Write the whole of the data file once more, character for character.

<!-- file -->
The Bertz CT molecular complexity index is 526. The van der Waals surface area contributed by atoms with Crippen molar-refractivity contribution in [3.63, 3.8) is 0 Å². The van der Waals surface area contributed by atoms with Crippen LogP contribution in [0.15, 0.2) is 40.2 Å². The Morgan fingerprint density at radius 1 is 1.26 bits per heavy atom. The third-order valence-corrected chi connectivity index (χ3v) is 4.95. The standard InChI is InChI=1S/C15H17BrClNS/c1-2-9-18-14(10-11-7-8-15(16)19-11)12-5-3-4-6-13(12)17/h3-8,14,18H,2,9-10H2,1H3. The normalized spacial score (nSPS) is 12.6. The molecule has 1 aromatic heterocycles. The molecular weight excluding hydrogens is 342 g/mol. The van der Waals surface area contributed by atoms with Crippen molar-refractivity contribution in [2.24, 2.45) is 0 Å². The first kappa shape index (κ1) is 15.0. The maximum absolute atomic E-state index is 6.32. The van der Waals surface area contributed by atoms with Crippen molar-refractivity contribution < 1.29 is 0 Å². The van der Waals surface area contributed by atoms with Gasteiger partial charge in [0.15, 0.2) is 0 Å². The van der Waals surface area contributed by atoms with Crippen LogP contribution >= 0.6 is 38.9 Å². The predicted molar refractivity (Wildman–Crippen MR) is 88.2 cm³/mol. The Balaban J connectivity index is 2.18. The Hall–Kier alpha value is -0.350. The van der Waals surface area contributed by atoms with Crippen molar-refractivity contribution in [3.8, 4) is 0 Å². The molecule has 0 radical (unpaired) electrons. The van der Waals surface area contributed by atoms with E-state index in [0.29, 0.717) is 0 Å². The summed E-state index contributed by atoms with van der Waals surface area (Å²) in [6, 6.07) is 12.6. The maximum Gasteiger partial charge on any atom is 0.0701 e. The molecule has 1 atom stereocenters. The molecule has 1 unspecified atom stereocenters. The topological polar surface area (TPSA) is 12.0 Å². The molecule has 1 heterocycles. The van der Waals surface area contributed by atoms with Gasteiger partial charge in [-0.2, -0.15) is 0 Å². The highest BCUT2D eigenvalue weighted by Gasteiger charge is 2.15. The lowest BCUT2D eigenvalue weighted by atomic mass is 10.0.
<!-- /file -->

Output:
The Bertz CT molecular complexity index is 526. The van der Waals surface area contributed by atoms with Crippen molar-refractivity contribution in [3.63, 3.8) is 0 Å². The van der Waals surface area contributed by atoms with Crippen LogP contribution in [0.15, 0.2) is 40.2 Å². The Morgan fingerprint density at radius 1 is 1.26 bits per heavy atom. The third-order valence-corrected chi connectivity index (χ3v) is 4.95. The standard InChI is InChI=1S/C15H17BrClNS/c1-2-9-18-14(10-11-7-8-15(16)19-11)12-5-3-4-6-13(12)17/h3-8,14,18H,2,9-10H2,1H3. The normalized spacial score (nSPS) is 12.6. The molecule has 1 aromatic heterocycles. The molecular weight excluding hydrogens is 342 g/mol. The van der Waals surface area contributed by atoms with Crippen molar-refractivity contribution in [2.24, 2.45) is 0 Å². The first kappa shape index (κ1) is 15.0. The maximum absolute atomic E-state index is 6.32. The van der Waals surface area contributed by atoms with Crippen molar-refractivity contribution < 1.29 is 0 Å². The van der Waals surface area contributed by atoms with Gasteiger partial charge in [0.15, 0.2) is 0 Å². The van der Waals surface area contributed by atoms with Crippen LogP contribution >= 0.6 is 38.9 Å². The predicted molar refractivity (Wildman–Crippen MR) is 88.2 cm³/mol. The Balaban J connectivity index is 2.18. The Hall–Kier alpha value is -0.350. The van der Waals surface area contributed by atoms with Crippen molar-refractivity contribution in [3.8, 4) is 0 Å². The molecule has 0 radical (unpaired) electrons. The van der Waals surface area contributed by atoms with E-state index in [0.29, 0.717) is 0 Å². The summed E-state index contributed by atoms with van der Waals surface area (Å²) in [6, 6.07) is 12.6. The maximum Gasteiger partial charge on any atom is 0.0701 e. The molecule has 1 atom stereocenters. The molecule has 1 unspecified atom stereocenters. The topological polar surface area (TPSA) is 12.0 Å². The molecule has 1 heterocycles. The van der Waals surface area contributed by atoms with Gasteiger partial charge in [-0.2, -0.15) is 0 Å². The highest BCUT2D eigenvalue weighted by Gasteiger charge is 2.15. The lowest BCUT2D eigenvalue weighted by atomic mass is 10.0.